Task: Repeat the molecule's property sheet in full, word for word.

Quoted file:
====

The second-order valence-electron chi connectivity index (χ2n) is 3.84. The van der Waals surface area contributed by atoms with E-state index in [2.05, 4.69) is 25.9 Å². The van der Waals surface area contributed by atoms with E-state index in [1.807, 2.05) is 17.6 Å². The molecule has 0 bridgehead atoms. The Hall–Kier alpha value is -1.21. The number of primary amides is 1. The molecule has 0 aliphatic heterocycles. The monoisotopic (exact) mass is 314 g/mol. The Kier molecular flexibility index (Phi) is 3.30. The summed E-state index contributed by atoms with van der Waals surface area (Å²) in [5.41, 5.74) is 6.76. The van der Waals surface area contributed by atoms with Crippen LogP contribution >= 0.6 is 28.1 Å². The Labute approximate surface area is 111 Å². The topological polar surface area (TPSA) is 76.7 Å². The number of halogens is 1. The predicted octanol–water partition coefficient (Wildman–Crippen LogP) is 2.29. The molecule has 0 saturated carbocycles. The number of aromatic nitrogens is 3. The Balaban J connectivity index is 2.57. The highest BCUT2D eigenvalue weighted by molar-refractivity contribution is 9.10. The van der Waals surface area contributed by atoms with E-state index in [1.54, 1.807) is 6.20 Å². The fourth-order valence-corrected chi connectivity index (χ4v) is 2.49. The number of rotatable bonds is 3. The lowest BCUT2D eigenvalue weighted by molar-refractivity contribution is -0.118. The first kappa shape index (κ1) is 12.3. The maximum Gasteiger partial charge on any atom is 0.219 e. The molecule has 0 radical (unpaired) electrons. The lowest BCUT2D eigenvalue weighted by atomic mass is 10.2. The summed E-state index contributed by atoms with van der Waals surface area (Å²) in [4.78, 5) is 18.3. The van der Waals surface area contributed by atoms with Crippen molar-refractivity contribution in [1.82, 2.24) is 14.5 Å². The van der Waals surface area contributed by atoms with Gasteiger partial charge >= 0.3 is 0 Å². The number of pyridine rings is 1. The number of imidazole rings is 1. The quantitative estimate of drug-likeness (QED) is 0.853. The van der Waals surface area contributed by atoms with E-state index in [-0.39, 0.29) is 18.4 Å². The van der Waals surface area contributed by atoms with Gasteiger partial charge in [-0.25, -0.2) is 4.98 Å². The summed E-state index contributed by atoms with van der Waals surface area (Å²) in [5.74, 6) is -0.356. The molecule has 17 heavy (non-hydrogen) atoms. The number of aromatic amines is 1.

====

The second-order valence-electron chi connectivity index (χ2n) is 3.84. The van der Waals surface area contributed by atoms with E-state index in [2.05, 4.69) is 25.9 Å². The van der Waals surface area contributed by atoms with E-state index in [1.807, 2.05) is 17.6 Å². The molecule has 0 bridgehead atoms. The Hall–Kier alpha value is -1.21. The number of primary amides is 1. The molecule has 0 aliphatic heterocycles. The monoisotopic (exact) mass is 314 g/mol. The Kier molecular flexibility index (Phi) is 3.30. The summed E-state index contributed by atoms with van der Waals surface area (Å²) in [5.41, 5.74) is 6.76. The van der Waals surface area contributed by atoms with Crippen LogP contribution >= 0.6 is 28.1 Å². The Labute approximate surface area is 111 Å². The topological polar surface area (TPSA) is 76.7 Å². The number of halogens is 1. The predicted octanol–water partition coefficient (Wildman–Crippen LogP) is 2.29. The molecule has 0 saturated carbocycles. The number of aromatic nitrogens is 3. The Balaban J connectivity index is 2.57. The highest BCUT2D eigenvalue weighted by molar-refractivity contribution is 9.10. The van der Waals surface area contributed by atoms with E-state index in [1.54, 1.807) is 6.20 Å². The fourth-order valence-corrected chi connectivity index (χ4v) is 2.49. The number of rotatable bonds is 3. The lowest BCUT2D eigenvalue weighted by molar-refractivity contribution is -0.118. The first kappa shape index (κ1) is 12.3. The maximum Gasteiger partial charge on any atom is 0.219 e. The molecule has 0 radical (unpaired) electrons. The lowest BCUT2D eigenvalue weighted by atomic mass is 10.2. The summed E-state index contributed by atoms with van der Waals surface area (Å²) in [4.78, 5) is 18.3. The van der Waals surface area contributed by atoms with Crippen molar-refractivity contribution in [1.82, 2.24) is 14.5 Å². The van der Waals surface area contributed by atoms with Gasteiger partial charge >= 0.3 is 0 Å². The number of pyridine rings is 1. The number of imidazole rings is 1. The quantitative estimate of drug-likeness (QED) is 0.853. The van der Waals surface area contributed by atoms with E-state index in [-0.39, 0.29) is 18.4 Å². The van der Waals surface area contributed by atoms with Gasteiger partial charge in [-0.25, -0.2) is 4.98 Å². The summed E-state index contributed by atoms with van der Waals surface area (Å²) in [5.74, 6) is -0.356. The molecule has 17 heavy (non-hydrogen) atoms. The number of aromatic amines is 1.